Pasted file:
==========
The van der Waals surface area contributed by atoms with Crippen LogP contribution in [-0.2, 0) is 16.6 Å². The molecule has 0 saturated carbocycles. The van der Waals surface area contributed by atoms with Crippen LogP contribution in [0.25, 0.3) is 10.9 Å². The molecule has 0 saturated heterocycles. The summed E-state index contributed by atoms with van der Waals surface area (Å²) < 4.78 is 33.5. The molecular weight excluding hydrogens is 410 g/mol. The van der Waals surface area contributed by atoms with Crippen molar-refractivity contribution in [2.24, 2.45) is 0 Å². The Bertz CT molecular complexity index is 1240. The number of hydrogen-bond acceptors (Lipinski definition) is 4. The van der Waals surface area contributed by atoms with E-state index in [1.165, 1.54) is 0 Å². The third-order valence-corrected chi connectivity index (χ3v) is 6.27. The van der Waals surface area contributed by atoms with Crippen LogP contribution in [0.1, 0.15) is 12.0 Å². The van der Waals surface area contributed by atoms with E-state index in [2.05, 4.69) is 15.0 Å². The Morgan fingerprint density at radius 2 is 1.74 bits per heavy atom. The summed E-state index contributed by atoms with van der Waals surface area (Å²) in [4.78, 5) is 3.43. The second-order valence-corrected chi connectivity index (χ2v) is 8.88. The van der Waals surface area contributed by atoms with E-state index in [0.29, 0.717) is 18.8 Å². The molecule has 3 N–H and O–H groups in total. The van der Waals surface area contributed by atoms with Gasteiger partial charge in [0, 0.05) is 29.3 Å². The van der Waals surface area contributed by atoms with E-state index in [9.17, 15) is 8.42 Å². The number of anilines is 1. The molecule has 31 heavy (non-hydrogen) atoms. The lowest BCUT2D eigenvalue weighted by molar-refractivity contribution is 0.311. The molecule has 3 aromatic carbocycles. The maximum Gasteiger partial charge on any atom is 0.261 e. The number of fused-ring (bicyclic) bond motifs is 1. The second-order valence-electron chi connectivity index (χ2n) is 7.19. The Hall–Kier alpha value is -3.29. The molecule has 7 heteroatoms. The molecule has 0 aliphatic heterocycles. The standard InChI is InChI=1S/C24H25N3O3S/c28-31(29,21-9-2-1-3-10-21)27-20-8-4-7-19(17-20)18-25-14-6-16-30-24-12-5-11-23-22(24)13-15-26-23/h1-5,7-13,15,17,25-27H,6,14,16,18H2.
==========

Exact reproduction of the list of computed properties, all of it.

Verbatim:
The van der Waals surface area contributed by atoms with Crippen LogP contribution in [-0.2, 0) is 16.6 Å². The molecule has 0 saturated carbocycles. The van der Waals surface area contributed by atoms with Crippen LogP contribution in [0.25, 0.3) is 10.9 Å². The molecule has 0 saturated heterocycles. The summed E-state index contributed by atoms with van der Waals surface area (Å²) < 4.78 is 33.5. The molecular weight excluding hydrogens is 410 g/mol. The van der Waals surface area contributed by atoms with Crippen molar-refractivity contribution in [2.24, 2.45) is 0 Å². The Bertz CT molecular complexity index is 1240. The number of hydrogen-bond acceptors (Lipinski definition) is 4. The van der Waals surface area contributed by atoms with E-state index in [1.165, 1.54) is 0 Å². The third-order valence-corrected chi connectivity index (χ3v) is 6.27. The van der Waals surface area contributed by atoms with Crippen LogP contribution in [0.1, 0.15) is 12.0 Å². The van der Waals surface area contributed by atoms with E-state index in [2.05, 4.69) is 15.0 Å². The Morgan fingerprint density at radius 2 is 1.74 bits per heavy atom. The summed E-state index contributed by atoms with van der Waals surface area (Å²) in [4.78, 5) is 3.43. The second-order valence-corrected chi connectivity index (χ2v) is 8.88. The van der Waals surface area contributed by atoms with E-state index in [0.29, 0.717) is 18.8 Å². The molecule has 3 N–H and O–H groups in total. The van der Waals surface area contributed by atoms with Gasteiger partial charge in [0, 0.05) is 29.3 Å². The van der Waals surface area contributed by atoms with E-state index in [9.17, 15) is 8.42 Å². The number of anilines is 1. The molecule has 31 heavy (non-hydrogen) atoms. The lowest BCUT2D eigenvalue weighted by molar-refractivity contribution is 0.311. The molecule has 3 aromatic carbocycles. The maximum Gasteiger partial charge on any atom is 0.261 e. The number of fused-ring (bicyclic) bond motifs is 1. The second-order valence-electron chi connectivity index (χ2n) is 7.19. The Hall–Kier alpha value is -3.29. The molecule has 7 heteroatoms. The molecule has 0 aliphatic heterocycles. The standard InChI is InChI=1S/C24H25N3O3S/c28-31(29,21-9-2-1-3-10-21)27-20-8-4-7-19(17-20)18-25-14-6-16-30-24-12-5-11-23-22(24)13-15-26-23/h1-5,7-13,15,17,25-27H,6,14,16,18H2.